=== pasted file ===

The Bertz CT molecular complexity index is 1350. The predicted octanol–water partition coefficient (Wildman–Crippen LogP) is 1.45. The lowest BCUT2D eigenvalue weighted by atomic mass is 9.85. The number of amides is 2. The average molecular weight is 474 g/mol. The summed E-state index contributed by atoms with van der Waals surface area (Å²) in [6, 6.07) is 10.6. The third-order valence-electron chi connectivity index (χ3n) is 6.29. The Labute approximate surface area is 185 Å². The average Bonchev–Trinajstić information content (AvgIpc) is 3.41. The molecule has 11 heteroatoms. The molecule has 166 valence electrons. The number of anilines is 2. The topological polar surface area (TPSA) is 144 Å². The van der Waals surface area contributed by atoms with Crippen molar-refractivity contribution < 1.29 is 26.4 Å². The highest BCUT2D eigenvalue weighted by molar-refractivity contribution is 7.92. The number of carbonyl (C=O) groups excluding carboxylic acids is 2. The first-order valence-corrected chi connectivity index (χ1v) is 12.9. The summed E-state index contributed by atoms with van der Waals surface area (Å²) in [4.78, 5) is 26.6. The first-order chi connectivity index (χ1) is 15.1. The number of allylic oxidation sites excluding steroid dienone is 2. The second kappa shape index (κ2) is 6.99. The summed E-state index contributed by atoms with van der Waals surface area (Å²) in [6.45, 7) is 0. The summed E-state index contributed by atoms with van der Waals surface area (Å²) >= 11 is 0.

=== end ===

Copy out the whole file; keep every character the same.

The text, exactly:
The Bertz CT molecular complexity index is 1350. The predicted octanol–water partition coefficient (Wildman–Crippen LogP) is 1.45. The lowest BCUT2D eigenvalue weighted by atomic mass is 9.85. The number of amides is 2. The average molecular weight is 474 g/mol. The summed E-state index contributed by atoms with van der Waals surface area (Å²) in [6, 6.07) is 10.6. The third-order valence-electron chi connectivity index (χ3n) is 6.29. The Labute approximate surface area is 185 Å². The average Bonchev–Trinajstić information content (AvgIpc) is 3.41. The molecule has 11 heteroatoms. The molecule has 166 valence electrons. The number of anilines is 2. The topological polar surface area (TPSA) is 144 Å². The van der Waals surface area contributed by atoms with Crippen molar-refractivity contribution < 1.29 is 26.4 Å². The highest BCUT2D eigenvalue weighted by molar-refractivity contribution is 7.92. The number of carbonyl (C=O) groups excluding carboxylic acids is 2. The first-order valence-corrected chi connectivity index (χ1v) is 12.9. The summed E-state index contributed by atoms with van der Waals surface area (Å²) in [4.78, 5) is 26.6. The first-order chi connectivity index (χ1) is 15.1. The number of allylic oxidation sites excluding steroid dienone is 2. The second kappa shape index (κ2) is 6.99. The summed E-state index contributed by atoms with van der Waals surface area (Å²) in [6.45, 7) is 0. The summed E-state index contributed by atoms with van der Waals surface area (Å²) >= 11 is 0.